Heidi Getz, Ph.D.
Hi! I’m Heidi Getz. I’m a postdoc at the Center for Brain Plasticity and Recovery at Georgetown University and (as of Spring 2019) an adjunct professor in the Linguistics department. I did my PhD in Linguistics and Cognitive Science here as well, as part of Elissa Newport’s Learning and Development Lab. I study child language acquisition. You can read more about my projects here. Thanks for stopping by! email: firstname.lastname@example.org
The structure of a sentence is determined by its closed-class items. In this line of work, we are studying how children analyze closed-class items. Do learners’ computations reflect the special role of these items in sentence structure? And how do these analyses shape learners’ grammatical representations?
Every natural language has its own rules for forming sentences. As a learner, in order to form sentences of your own, you have to figure out what those rules are by searching for patterns in the sentences you hear. This project asks: What kinds of patterns do learners search for? How do they organize their knowledge of these patterns? And how does knowledge of patterns develop into hierarchically structured representations of language?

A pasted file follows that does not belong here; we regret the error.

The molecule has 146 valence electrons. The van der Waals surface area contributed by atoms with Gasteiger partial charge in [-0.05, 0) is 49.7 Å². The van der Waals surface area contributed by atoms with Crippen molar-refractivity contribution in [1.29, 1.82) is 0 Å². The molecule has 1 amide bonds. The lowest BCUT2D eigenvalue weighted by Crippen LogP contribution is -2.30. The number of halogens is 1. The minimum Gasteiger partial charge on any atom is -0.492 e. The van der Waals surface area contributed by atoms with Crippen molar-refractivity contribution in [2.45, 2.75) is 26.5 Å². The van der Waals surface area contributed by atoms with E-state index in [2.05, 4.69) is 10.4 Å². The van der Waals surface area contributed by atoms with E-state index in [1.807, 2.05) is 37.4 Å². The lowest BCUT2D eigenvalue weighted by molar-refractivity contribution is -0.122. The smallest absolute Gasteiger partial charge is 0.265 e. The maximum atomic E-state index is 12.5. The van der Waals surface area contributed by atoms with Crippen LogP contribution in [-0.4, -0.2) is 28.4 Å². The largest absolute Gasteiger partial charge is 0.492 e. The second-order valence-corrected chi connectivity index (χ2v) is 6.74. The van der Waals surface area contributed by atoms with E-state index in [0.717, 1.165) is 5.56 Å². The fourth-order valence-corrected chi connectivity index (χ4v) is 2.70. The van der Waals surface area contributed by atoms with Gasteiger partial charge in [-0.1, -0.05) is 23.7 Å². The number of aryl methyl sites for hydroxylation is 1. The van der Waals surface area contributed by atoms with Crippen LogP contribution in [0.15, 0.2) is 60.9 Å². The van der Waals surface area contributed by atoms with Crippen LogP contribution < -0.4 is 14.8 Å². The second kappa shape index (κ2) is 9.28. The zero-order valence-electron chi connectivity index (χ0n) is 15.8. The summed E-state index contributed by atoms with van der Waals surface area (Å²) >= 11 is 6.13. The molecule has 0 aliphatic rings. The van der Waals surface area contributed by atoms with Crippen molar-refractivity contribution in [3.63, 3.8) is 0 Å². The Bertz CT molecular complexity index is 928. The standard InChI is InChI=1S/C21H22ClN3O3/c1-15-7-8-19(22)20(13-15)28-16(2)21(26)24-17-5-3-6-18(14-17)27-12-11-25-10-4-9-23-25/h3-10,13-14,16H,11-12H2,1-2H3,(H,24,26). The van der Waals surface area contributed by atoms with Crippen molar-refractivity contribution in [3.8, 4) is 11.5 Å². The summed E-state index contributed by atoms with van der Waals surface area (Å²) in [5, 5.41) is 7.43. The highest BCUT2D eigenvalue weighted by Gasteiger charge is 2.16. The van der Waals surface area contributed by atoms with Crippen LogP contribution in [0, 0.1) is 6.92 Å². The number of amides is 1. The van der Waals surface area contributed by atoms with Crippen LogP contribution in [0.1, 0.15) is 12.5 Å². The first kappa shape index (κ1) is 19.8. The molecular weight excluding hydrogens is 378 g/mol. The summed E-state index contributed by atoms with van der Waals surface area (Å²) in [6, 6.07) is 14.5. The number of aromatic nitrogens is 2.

Language acquisition researchers have long worried about how children can acquire language despite the Poverty of the Stimulus. In this paper, I argue that the input may appear impoverished because we are looking at the learning problem from only one perspective. There may not be enough input for a specific learning approach to work, but one always has to consider the possibility that there exists another approach for which input actually is adequate.
This work focuses on neural entrainment to higher-level grammatical structure (Ding et al., Nature Neuroscience, 2016). Here we asked how this brain response emerges as learners acquire representations of such structure from transitional probabilities in a miniature language.
Before grad school, I worked at the Center for Aphasia Research and Rehabilitation. One project focused on phonological alexia: these patients easily read content words, but struggle with function words (e.g. they can read hat but not that). In another project, we studied people with Primary Progressive Aphasia, a neurodegenerative disease.